Massachusetts, like Connecticut, has a comparatively robust network of state laws protecting the rights of transgender individuals, including students.  Since July of 2012, “gender identity” has been recognized as a protected characteristic in Massachusetts’s anti-discrimination laws, including the realm of public education. In October of 2016, amendments to Massachusetts’s anti-discrimination laws took effect, prohibiting discrimination based on an individual’s gender identity in places of public accommodation.  Governor Charlie Baker has criticized the recent withdrawal of federal guidance under Title IX and has vowed to promote the safety of transgender students in the Commonwealth.

As in Connecticut, Massachusetts independent schools are not directly subject to the state’s legal protections applicable to students in public schools.  Yet, the otherwise pervasive legal protections indicate that the safety and inclusion of transgender individuals is of paramount importance.  Reviewing existing policies and procedures to ensure adequate protection is urged.  Independent schools in Massachusetts may refer to guidance published by the Massachusetts Department of Elementary and Secondary Education in conjunction with examination of their own policies.

Key Policies and Practices

Thoughtful consideration of the many facets of independent school student life will allow prospective development of inclusive practices that address the needs of all students.  Independent schools, by nature, are different from public schools in many ways, and these differences must be taken into consideration in areas such as admissions, single sex schools, student housing, health care, and travel opportunities.  The following list of questions is a starting place for any independent school seeking to examine how adequately it addresses the needs of transgender students:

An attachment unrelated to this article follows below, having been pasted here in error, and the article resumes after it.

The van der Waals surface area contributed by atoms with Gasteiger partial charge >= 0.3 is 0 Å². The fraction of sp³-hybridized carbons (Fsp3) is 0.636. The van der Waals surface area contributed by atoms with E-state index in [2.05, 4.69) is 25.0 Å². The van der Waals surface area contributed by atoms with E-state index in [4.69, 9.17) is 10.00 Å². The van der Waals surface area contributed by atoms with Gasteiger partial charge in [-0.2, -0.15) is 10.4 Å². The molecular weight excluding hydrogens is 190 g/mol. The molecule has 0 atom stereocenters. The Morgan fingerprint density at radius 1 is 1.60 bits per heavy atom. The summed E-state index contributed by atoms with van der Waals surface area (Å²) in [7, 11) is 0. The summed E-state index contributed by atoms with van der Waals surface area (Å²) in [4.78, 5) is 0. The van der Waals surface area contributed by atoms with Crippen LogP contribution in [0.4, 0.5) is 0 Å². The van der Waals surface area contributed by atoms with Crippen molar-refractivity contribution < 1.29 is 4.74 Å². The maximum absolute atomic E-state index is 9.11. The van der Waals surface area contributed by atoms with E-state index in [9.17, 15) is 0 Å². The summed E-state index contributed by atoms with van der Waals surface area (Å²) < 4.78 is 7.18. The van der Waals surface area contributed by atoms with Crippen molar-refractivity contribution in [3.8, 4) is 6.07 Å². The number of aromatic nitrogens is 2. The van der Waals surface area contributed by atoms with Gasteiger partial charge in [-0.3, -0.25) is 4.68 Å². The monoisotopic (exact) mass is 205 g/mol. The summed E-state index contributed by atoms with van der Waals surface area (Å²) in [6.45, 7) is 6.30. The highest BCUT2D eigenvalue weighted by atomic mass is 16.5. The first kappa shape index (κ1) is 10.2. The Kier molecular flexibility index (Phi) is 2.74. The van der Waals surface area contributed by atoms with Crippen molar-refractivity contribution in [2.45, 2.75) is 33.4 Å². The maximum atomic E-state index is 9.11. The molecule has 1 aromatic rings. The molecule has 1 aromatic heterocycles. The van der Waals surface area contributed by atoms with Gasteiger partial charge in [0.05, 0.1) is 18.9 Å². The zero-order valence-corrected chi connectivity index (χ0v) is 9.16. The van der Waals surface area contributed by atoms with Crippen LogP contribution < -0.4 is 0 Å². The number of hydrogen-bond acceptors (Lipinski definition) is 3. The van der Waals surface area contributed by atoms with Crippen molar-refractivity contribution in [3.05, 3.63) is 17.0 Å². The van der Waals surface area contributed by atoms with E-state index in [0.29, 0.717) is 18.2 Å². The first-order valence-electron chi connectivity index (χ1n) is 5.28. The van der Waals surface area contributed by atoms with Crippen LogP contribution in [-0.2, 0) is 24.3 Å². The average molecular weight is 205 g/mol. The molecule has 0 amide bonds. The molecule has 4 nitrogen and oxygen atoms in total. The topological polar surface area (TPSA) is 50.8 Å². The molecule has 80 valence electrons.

• Does the school’s existing non-discrimination policy include gender identity or expression as a protected category? If so, does this policy apply only to employees only or does it extend to students?
  • Does your handbook made clear that harassment or bullying, based on gender identity or expression will not be tolerated?
  • What does your dress code look like? Do you delineate by gender or do you have a global policy for acceptable attire?  Likewise, do you require boys and girls to dress a certain way for graduation or other formal occasions?
  • Do bathroom and locker room policies ensure that transgender students are able to utilize facilities corresponding to their gender identities? Do locker rooms and bathrooms ensure adequate privacy for all students?
  • How do you handle participation in athletics? Has your school and its respective athletic associations discussed or considered common practices to allow transgender students to participate in an equitable and consistent manner?
  • Are staff and faculty provided training or offered professional development opportunities concerning best practices for inclusion of transgender students?
  • Do procedures exist that allow students to amend or alter gender markers in student records?

Despite the recent reversals concerning transgender student rights at the federal level, laws in a number of states set forth protections for transgender students.  Both Massachusetts and Connecticut are generally considered to be at the forefront of states offering the most significant degree of protection.  Independent schools in both states should look to state law and guidance vis-à-vis their own policies to ensure student safety and an inclusive, tolerant campus climate.